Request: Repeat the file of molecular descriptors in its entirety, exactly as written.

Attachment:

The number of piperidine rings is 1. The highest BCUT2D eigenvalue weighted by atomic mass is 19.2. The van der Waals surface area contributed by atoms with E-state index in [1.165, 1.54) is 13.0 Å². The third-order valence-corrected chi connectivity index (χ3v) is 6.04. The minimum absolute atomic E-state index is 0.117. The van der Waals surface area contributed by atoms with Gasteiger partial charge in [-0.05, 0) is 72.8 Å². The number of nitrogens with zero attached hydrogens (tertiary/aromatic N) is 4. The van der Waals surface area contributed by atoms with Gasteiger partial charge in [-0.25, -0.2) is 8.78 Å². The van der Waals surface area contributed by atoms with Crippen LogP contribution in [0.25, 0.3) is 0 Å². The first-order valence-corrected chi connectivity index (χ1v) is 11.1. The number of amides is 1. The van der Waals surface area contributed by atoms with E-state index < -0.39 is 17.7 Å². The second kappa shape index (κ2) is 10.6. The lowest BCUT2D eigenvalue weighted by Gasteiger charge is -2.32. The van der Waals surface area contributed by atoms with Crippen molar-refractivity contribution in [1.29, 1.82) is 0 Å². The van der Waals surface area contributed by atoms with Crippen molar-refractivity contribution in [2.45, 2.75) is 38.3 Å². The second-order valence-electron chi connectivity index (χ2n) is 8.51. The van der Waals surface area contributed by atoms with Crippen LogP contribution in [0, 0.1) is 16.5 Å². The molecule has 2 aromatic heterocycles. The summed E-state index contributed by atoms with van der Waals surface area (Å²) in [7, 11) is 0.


The number of piperidine rings is 1. The highest BCUT2D eigenvalue weighted by atomic mass is 19.2. The van der Waals surface area contributed by atoms with E-state index in [1.165, 1.54) is 13.0 Å². The third-order valence-corrected chi connectivity index (χ3v) is 6.04. The minimum absolute atomic E-state index is 0.117. The van der Waals surface area contributed by atoms with Gasteiger partial charge in [-0.05, 0) is 72.8 Å². The number of nitrogens with zero attached hydrogens (tertiary/aromatic N) is 4. The van der Waals surface area contributed by atoms with Gasteiger partial charge in [-0.25, -0.2) is 8.78 Å². The van der Waals surface area contributed by atoms with Crippen LogP contribution in [0.25, 0.3) is 0 Å². The first-order valence-corrected chi connectivity index (χ1v) is 11.1. The number of amides is 1. The van der Waals surface area contributed by atoms with E-state index < -0.39 is 17.7 Å². The second kappa shape index (κ2) is 10.6. The lowest BCUT2D eigenvalue weighted by Gasteiger charge is -2.32. The van der Waals surface area contributed by atoms with Crippen molar-refractivity contribution in [1.29, 1.82) is 0 Å². The van der Waals surface area contributed by atoms with Crippen molar-refractivity contribution in [2.45, 2.75) is 38.3 Å². The second-order valence-electron chi connectivity index (χ2n) is 8.51. The van der Waals surface area contributed by atoms with Crippen LogP contribution in [0, 0.1) is 16.5 Å². The molecule has 2 aromatic heterocycles. The summed E-state index contributed by atoms with van der Waals surface area (Å²) in [7, 11) is 0.